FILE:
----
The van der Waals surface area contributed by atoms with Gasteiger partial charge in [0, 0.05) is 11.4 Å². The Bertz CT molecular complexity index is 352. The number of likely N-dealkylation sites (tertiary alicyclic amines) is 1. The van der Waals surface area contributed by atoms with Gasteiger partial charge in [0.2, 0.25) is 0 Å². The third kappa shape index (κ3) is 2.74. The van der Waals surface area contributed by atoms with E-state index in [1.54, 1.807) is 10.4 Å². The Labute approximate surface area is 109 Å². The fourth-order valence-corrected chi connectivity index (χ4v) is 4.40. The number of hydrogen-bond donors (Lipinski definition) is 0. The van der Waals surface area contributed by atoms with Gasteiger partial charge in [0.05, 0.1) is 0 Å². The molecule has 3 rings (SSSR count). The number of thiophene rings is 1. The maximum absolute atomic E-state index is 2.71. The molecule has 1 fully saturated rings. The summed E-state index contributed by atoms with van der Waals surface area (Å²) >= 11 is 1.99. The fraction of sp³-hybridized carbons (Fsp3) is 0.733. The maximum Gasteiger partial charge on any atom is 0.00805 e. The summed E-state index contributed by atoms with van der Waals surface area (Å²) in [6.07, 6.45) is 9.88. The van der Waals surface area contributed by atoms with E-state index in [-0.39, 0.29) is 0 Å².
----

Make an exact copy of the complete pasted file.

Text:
The van der Waals surface area contributed by atoms with Gasteiger partial charge in [0, 0.05) is 11.4 Å². The Bertz CT molecular complexity index is 352. The number of likely N-dealkylation sites (tertiary alicyclic amines) is 1. The van der Waals surface area contributed by atoms with Gasteiger partial charge in [0.2, 0.25) is 0 Å². The third kappa shape index (κ3) is 2.74. The van der Waals surface area contributed by atoms with E-state index in [1.54, 1.807) is 10.4 Å². The Labute approximate surface area is 109 Å². The fourth-order valence-corrected chi connectivity index (χ4v) is 4.40. The number of hydrogen-bond donors (Lipinski definition) is 0. The van der Waals surface area contributed by atoms with Gasteiger partial charge in [0.05, 0.1) is 0 Å². The molecule has 3 rings (SSSR count). The number of thiophene rings is 1. The maximum absolute atomic E-state index is 2.71. The molecule has 1 fully saturated rings. The summed E-state index contributed by atoms with van der Waals surface area (Å²) >= 11 is 1.99. The fraction of sp³-hybridized carbons (Fsp3) is 0.733. The maximum Gasteiger partial charge on any atom is 0.00805 e. The summed E-state index contributed by atoms with van der Waals surface area (Å²) in [6.07, 6.45) is 9.88. The van der Waals surface area contributed by atoms with E-state index in [-0.39, 0.29) is 0 Å².